4. Lunch time and Fruit. Limit access to rubbish foods. If your child is at school and does not have the money to buy chocolates and fizzy drinks but rather has a nutritional and delicious packed lunch then that is far better. Rather than giving a jam sandwich offer a whole-wheat one with peanut butter (preferably unsweetened). Give your child fresh fruit and/or vegetables at every meal. A tip here is buying your fruit on the weekend, chop it up, add a little orange juice to preserve it and put it in the fridge. This will act as a very good and convenient source of fruit for your children and takes the preparation time hassle out of supplying the fruit.
    5. Avoid artificial or sweetened drinks. Children very often prefer plain water by choice however if they are hankering for juice then provide pure 100% fruit juice half diluted with water (should be as little preservative as possible – if the expiry date says good until 2010 then it’s a no no).
    6. Watch for signs of glucose imbalance. Children, especially active children do not have the reserves that adults do and as such they are often prone to nutritional dips throughout the day. If your child starts to play up and get irritable an hour or two before meals then top them up with some fruit or a slice of delicious seed bread and natural butter. Very often the bodies’ desire for glucose will leave the child asking for juice or sweets and that is a warning sign.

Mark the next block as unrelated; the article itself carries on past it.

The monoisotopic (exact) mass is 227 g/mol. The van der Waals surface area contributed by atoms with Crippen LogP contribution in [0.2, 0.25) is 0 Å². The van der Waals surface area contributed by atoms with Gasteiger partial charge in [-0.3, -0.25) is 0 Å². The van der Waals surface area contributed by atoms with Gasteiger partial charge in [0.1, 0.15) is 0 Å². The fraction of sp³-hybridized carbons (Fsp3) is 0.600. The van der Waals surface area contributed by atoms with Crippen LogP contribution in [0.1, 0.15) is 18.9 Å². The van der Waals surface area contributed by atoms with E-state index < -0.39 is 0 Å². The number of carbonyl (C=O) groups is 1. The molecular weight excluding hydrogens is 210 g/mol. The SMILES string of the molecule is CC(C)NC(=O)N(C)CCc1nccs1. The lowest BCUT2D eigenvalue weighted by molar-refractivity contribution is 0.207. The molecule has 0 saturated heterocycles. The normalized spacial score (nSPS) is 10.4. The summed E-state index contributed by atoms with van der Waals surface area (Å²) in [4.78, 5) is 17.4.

7. Top them up after sports. This ties in nicely with point 6, when picking your child up from sports, take a banana or sandwich along – this will help top up the reserves of glucose used up from the muscle and liver reserves and prevent a glucose imbalance related problem.

     

    How Can Obese People Exercise

    September 13th, 2012 by

    We hear a lot about obesity these days, and the usual solutions range from gastric bypass surgery to the inevitable plea for diet and exercise. But with all this attention, there’s one aspect of obesity no one’s really talking about.  Besides the obvious challenges of being overweight or obese in our world, when it comes to exercise, plus-sized people have even more obstacles getting in their way.  Gyms can be scary even for the most experienced exerciser. Walking into a room full of sweaty exercisers, all of whom seem to know what they’re doing, is hard for many of us.

    Those of us who suffer from obesity usually have some other factor to deal with also.  Factors such as knee or feet problems and the weight limits on most exercise machines prevent most obese people from  doing the workout routines used by others.  This means that obese people must find alternative forms of exercise in order to lose weight and try to become healthier.

    Swimming is a recommended exercise for obese people, and while this is wonderful if you have a pool in your backyard, what if you don’t? Walking around in a bathing suit causes instant panic for plenty of people, but even more so if you’re overweight or obese.  Recumbent bikes are another good option for obese people. The problem is, many aren’t built with big enough seats, and climbing onto them can be a real challenge. Walking is a simple exercise that can be done anywhere, right? For people with joint or knee problems, walking isn’t always comfortable, and some of my clients have even experienced name-calling and other rude behavior when they’ve gone out for a walk.